Blank Generation

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A movie by Ullie Lommel featuring Richard Hell, Andy Warhol and Carole Bouquet. Nada, a beautiful French journalist on assignment in New York, records the life and work of an up and coming punk rock star, Billy. Soon she enters into a volatile relationship with him and must decide whether to continue with it, or return to her lover, a fellow journalist trying to track down the elusive Andy Warhol. Also a 1976 documentary by the same name HERE featuring Patti Smith, Television, Ramones, Blondie and Richard Hell.

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“Salad Days: A Decade of Punk in Washington, DC (1980-90)” is a documentary film that examines the early DIY punk scene in the Nation’s Capital. It was a decade when seminal bands like Bad Brains, Minor Threat, Government Issue, Scream, Void, Faith, Rites of Spring, Marginal Man, Fugazi, and others released their own records and booked their own shows—without major record label constraints or mainstream media scrutiny. Contextually, it was a cultural watershed that predated the alternative music explosion of the 1990s (and the industry’s subsequent implosion). Thirty years later, DC’s original DIY punk spirit serves as a reminder of the hopefulness of youth, the power of community and the strength of conviction. There is also an earlier documentary called ‘A History of DC Punk” that predates Salad Days’ overlook of the DC Punk scene.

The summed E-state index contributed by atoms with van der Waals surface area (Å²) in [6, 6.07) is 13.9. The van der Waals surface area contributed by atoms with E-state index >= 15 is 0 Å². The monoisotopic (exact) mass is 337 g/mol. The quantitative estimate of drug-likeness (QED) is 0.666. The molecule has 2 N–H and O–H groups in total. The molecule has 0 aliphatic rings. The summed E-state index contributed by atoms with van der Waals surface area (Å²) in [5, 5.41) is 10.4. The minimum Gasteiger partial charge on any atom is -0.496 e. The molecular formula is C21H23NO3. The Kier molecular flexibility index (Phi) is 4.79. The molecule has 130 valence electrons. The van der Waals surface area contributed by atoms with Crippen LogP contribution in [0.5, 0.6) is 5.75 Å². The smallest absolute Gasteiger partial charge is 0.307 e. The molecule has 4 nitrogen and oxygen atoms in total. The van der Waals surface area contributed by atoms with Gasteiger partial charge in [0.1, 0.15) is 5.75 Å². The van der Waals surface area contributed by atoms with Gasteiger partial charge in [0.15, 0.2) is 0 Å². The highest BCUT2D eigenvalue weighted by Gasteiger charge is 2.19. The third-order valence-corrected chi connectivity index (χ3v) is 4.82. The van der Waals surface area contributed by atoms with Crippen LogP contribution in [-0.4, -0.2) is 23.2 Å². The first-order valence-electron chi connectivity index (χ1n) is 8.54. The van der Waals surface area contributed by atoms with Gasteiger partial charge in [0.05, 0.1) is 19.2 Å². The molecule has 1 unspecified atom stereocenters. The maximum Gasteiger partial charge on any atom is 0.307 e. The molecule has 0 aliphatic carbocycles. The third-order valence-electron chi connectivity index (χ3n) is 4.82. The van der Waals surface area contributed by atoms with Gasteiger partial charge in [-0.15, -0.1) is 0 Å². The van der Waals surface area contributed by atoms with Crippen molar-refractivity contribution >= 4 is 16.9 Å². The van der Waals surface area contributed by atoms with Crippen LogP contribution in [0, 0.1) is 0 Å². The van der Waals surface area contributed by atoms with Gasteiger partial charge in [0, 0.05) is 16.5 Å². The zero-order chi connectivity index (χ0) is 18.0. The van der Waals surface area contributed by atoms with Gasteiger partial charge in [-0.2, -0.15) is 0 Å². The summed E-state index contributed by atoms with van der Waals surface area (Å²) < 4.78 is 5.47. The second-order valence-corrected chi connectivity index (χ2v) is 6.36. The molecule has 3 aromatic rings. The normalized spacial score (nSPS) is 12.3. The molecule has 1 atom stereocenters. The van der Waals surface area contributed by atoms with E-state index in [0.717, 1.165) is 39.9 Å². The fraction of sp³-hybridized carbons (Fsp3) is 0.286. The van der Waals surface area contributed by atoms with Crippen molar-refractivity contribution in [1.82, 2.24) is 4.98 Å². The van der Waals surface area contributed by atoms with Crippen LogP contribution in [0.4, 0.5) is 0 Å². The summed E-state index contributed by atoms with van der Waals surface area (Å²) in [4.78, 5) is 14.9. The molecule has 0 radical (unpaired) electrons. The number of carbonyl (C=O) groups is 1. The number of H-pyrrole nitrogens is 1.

The Punk Rock Movie

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Roxy club disc jockey Don Letts was given a Super 8 camera as a present by fashion editor Caroline Baker.When Letts started to film the acts at The Roxy, it was soon reported that he was making a movie, so Letts determined to film continuously for three months.  The film features live footage of The Clash, Sex Pistols, WayneCounty & the Electric Chairs, Generation X, Slaughter and the Dogs, The Slits, Siouxsie and the Banshees, Eater, Subway Sect, X-Ray Spex, Alternative TV and Johnny Thunders and The Heartbreakers. Backstage footage of certain bands, such as Generation X, The Slits and Siouxsie and the Banshees, is also included. All live footage was shot at the Roxy, except that of the Sex Pistols, who were filmed at The Screen On The Green cinema in London on 3 April 1977. The performance was Sid Vicious’ first public concert with the band.